How accumulating useful genes helps older yeast fare better in tougher times
Genome amplification, whereby organisms bump up the number of copies of beneficial genes in response to environmental stresses, is implicated in diseases such as cancer and also in ageing. Researchers in the Babraham Institute’s Epigenetics research programme have used yeast to learn more about how satellite (extrachromosomal) DNA circles are formed to carry amplified genes, how the gene duplication is specific to the environmental pressure and the effects of age. Their research is published today in the journal PLOS Biology.
Yeast cells are an excellent system to study gene amplification, environmental response and ageing due to their reproductive method whereby a daughter cell is formed by a mother cell dividing asymmetrically. Older mother and younger daughter cells coexist in the population and their responses to environmental stresses can be compared.
In this study the Houseley group analysed the process of gene duplication in yeast under the pressure of high concentrations of copper. The group had previously shown that yeast specifically increase copies of a gene, called CUP1, which allows the cells to survive in high concentrations of copper that would otherwise be toxic. As well as incorporating these gene amplifications into chromosomes, extra copies of the gene can exist in cells as satellite DNA circles called extrachromosomal circular DNA (eccDNA), which can be rapidly gained and lost from the cell, allowing genome flexibility in response to the environment. The latest study focused on how these structures are formed and whether there was an age-related aspect to their formation.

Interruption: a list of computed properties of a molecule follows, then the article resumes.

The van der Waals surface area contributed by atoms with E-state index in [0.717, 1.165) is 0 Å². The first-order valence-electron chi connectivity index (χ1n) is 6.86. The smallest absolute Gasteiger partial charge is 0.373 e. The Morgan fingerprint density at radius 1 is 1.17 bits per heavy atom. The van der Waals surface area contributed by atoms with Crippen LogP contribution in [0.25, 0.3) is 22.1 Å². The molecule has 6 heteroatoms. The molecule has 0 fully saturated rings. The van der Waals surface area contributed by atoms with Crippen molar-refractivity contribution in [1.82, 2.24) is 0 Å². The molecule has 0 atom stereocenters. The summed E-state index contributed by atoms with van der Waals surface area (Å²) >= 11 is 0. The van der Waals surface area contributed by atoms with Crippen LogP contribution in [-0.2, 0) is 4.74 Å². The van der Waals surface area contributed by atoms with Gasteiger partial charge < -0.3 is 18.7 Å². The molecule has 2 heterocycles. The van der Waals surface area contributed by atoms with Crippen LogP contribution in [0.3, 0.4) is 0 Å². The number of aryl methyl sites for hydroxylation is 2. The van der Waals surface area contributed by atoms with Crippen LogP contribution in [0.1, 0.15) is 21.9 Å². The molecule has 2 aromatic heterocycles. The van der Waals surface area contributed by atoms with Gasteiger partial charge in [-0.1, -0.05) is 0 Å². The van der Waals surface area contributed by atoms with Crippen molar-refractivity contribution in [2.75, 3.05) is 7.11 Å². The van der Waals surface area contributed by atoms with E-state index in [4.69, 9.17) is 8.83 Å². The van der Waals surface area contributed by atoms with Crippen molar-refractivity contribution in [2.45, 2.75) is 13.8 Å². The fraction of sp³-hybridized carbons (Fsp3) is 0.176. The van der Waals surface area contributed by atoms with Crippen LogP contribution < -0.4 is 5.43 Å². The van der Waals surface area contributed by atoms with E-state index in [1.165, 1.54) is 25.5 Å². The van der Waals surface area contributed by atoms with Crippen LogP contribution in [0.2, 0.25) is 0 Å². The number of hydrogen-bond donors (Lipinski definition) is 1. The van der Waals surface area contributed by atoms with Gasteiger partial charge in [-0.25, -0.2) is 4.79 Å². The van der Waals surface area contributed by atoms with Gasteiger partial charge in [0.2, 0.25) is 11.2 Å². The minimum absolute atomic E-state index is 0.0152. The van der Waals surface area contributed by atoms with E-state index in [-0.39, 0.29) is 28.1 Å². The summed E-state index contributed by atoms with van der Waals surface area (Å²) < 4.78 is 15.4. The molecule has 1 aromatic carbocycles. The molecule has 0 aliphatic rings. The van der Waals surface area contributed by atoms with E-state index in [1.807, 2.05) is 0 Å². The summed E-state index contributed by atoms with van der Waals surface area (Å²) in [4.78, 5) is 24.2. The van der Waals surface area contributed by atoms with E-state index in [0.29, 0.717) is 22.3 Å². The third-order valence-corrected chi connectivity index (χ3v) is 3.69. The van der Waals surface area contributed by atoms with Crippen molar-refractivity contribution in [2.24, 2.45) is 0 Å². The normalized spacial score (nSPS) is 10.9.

Dr Ryan Hull, a researcher in Dr Jon Houseley’s group within the Institute’s Epigenetics programme and first author on the paper said: “This work is a continuation of our focus on understanding how cells achieve adaptability in order to be successful in challenging environments. Analysing the creation of the eccDNA supports our finding that gene duplication can be actively driven and controlled in response to the environment, rather than random, in order to confer increased resilience to future environmental change.”
Within a cell population, the amount of gene amplification can vary, leading to a large amount of variation in gene copy numbers across the population. However, the researchers found that the distribution of the eccDNA was not random during cell division — they were held onto by mother cells during asymmetrical division.
Dr Jon Houseley, a group leader within the Institute’s Epigenetics programme, concluded: “It’s an intriguing phenomenon. We can liken it to a selfish insurance policy implemented by the older cells, whereby they’re hoarding these bits of DNA in the hope that they might confer an evolutionary advantage even at the cost of some inconvenience in having them around, including interference with essential cellular pathways and a likely contribution to ageing.”
In cancer, such satellite DNA circles can contain drug resistance genes — amplified to confer a selective advantage to the cancer cells — and the cancer-driving oncogenes. Understanding this phenomenon may improve knowledge of how the same mechanism occurring in cancer cells can lead to large differences in how effective a drug treatment is.
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